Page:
Girl powered — merging function and fashion

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For students in the Opus College of Engineering, the senior design project represents the pinnacle of their Marquette experience — a chance to show they can work on a collaborative team to create a functional prototype of a machine designed to tackle one of any number of real-world challenges. Several of the senior design projects are designed to serve others, reflecting the spirit of Marquette’s mission as well as the spirit of ingenuity.

Forward motion — One of this year’s project teams designed a device to help children with arthrogryposis multiplex congenita, a condition that limits joint development and movement. Children with AMC often have limited use of their arms. This team designed a tool to help three girls with AMC get dressed without the help of their parents or caregivers — a serious self-esteem booster.

“Honestly, it was really satisfying,” says team member Kaitlin Conti, Eng ’14. “Going into biomedical engineering, you pretty much have this need to want to help. Working one on one with clients and seeing that satisfaction is just so satisfying. It’s amazing to know that you’re helping them and it’s going to benefit them for an extended period of time and only improve their lives. It’s great to help a little bit.”

Creative brainstorming — Starting from scratch required plenty of creativity. “I think that’s the most fun part,” says team member Heidi Klancnik, Eng ’14. “We would all agree that’s what was so awesome about this device. When we were brainstorming, we asked, ‘Well, how would you put on a shirt if you couldn’t use your arms?’”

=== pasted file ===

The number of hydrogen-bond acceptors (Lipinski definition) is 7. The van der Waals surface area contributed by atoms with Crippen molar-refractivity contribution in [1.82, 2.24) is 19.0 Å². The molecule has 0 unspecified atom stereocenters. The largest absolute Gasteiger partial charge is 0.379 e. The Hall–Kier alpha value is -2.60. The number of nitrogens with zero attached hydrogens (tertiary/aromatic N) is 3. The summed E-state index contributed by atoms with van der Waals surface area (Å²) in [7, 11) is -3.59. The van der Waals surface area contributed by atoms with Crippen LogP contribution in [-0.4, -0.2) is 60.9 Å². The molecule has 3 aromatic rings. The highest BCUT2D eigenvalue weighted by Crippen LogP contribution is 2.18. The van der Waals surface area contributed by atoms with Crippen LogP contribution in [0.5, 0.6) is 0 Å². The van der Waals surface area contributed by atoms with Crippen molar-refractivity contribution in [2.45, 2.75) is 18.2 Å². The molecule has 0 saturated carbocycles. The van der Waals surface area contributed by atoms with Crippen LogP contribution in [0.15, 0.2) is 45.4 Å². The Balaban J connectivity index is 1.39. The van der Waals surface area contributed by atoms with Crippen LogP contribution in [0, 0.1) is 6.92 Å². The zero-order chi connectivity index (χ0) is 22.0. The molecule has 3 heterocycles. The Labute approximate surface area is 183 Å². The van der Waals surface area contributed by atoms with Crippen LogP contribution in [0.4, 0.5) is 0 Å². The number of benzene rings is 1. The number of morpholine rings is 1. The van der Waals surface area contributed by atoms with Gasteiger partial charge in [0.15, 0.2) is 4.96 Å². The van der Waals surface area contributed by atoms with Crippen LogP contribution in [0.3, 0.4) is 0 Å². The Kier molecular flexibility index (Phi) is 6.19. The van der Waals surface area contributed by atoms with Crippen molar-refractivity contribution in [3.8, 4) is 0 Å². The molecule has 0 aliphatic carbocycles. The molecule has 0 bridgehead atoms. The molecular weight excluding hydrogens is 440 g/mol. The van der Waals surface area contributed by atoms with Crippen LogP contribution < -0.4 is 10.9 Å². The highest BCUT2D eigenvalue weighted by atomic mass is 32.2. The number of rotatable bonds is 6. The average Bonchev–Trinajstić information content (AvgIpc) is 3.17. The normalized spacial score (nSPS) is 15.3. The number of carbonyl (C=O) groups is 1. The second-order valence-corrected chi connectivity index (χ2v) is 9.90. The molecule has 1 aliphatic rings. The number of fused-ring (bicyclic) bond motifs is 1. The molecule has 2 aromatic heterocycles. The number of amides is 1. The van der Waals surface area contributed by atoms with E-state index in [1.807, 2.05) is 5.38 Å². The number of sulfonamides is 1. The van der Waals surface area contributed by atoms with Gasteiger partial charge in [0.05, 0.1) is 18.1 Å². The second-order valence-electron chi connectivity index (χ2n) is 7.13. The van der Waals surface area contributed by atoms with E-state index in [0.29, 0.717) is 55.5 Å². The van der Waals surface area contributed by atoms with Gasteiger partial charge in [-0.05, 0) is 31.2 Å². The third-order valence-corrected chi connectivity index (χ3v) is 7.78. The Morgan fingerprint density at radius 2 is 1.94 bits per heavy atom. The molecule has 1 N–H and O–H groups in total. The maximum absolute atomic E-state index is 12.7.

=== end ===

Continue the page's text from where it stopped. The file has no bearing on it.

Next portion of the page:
The final version looked pretty slick, thanks to a long-standing partnership between the Opus College of Engineering and the nearby Milwaukee Institute of Art and Design. The MIAD students joined the engineering senior design project team to offer an industrial designer’s perspective. “Our end users are tween girls who like pretty-looking things,” says team member Alia Mian, Eng ’14. “They would not have liked a device that was put together with duct tape.”

Team effort  — Students worked this summer to build two additional versions of their prototype. They delivered the devices to the families that need them. They also presented the device at a national arthrogryposis multiplex congenita conference in Minneapolis.

Biomedical engineering professor Dr. Jay Goldberg, the team’s adviser, says the MIAD students contribute fresh ideas and help the engineering students learn how to work with team members from different backgrounds, just like they will in the working world. “If everybody was the same, you’d be coming up with the same ideas all the time and you wouldn’t be looking at them from different perspectives,” Goldberg says. • CJ

How it works

1 The device incorporates a U-shaped PVC pipe with two large clips to hold the end of a T-shirt in place.

2 The user sits on a bench and operates a pedal with her foot — many AMC patients learn to use their feet to assist with performing everyday tasks.

3 The user leans forward and the electric motor whirs to gently lift the shirt above her head and onto her body.

 

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